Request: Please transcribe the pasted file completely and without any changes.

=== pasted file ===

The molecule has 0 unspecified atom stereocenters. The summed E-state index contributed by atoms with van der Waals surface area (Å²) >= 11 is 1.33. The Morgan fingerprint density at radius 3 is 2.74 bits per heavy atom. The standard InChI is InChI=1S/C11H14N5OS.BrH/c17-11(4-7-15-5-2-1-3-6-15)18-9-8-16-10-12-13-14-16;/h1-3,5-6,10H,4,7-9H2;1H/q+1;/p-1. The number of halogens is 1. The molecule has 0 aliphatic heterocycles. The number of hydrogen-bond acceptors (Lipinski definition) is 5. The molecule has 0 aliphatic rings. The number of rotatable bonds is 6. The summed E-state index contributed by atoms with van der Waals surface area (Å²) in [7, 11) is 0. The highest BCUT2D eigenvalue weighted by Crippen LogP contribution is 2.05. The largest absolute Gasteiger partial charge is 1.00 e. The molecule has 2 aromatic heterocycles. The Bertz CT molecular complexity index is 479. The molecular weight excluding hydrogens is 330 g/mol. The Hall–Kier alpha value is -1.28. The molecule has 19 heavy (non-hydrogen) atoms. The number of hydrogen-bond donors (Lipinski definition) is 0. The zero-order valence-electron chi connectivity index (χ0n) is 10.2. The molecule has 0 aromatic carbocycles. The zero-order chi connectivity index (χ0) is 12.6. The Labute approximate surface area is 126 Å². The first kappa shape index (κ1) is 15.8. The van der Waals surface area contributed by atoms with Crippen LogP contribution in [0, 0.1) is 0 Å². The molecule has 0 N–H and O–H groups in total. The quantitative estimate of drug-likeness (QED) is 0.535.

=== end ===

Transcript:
The molecule has 0 unspecified atom stereocenters. The summed E-state index contributed by atoms with van der Waals surface area (Å²) >= 11 is 1.33. The Morgan fingerprint density at radius 3 is 2.74 bits per heavy atom. The standard InChI is InChI=1S/C11H14N5OS.BrH/c17-11(4-7-15-5-2-1-3-6-15)18-9-8-16-10-12-13-14-16;/h1-3,5-6,10H,4,7-9H2;1H/q+1;/p-1. The number of halogens is 1. The molecule has 0 aliphatic heterocycles. The number of hydrogen-bond acceptors (Lipinski definition) is 5. The molecule has 0 aliphatic rings. The number of rotatable bonds is 6. The summed E-state index contributed by atoms with van der Waals surface area (Å²) in [7, 11) is 0. The highest BCUT2D eigenvalue weighted by Crippen LogP contribution is 2.05. The largest absolute Gasteiger partial charge is 1.00 e. The molecule has 2 aromatic heterocycles. The Bertz CT molecular complexity index is 479. The molecular weight excluding hydrogens is 330 g/mol. The Hall–Kier alpha value is -1.28. The molecule has 19 heavy (non-hydrogen) atoms. The number of hydrogen-bond donors (Lipinski definition) is 0. The zero-order valence-electron chi connectivity index (χ0n) is 10.2. The molecule has 0 aromatic carbocycles. The zero-order chi connectivity index (χ0) is 12.6. The Labute approximate surface area is 126 Å². The first kappa shape index (κ1) is 15.8. The van der Waals surface area contributed by atoms with Crippen LogP contribution in [0, 0.1) is 0 Å². The molecule has 0 N–H and O–H groups in total. The quantitative estimate of drug-likeness (QED) is 0.535.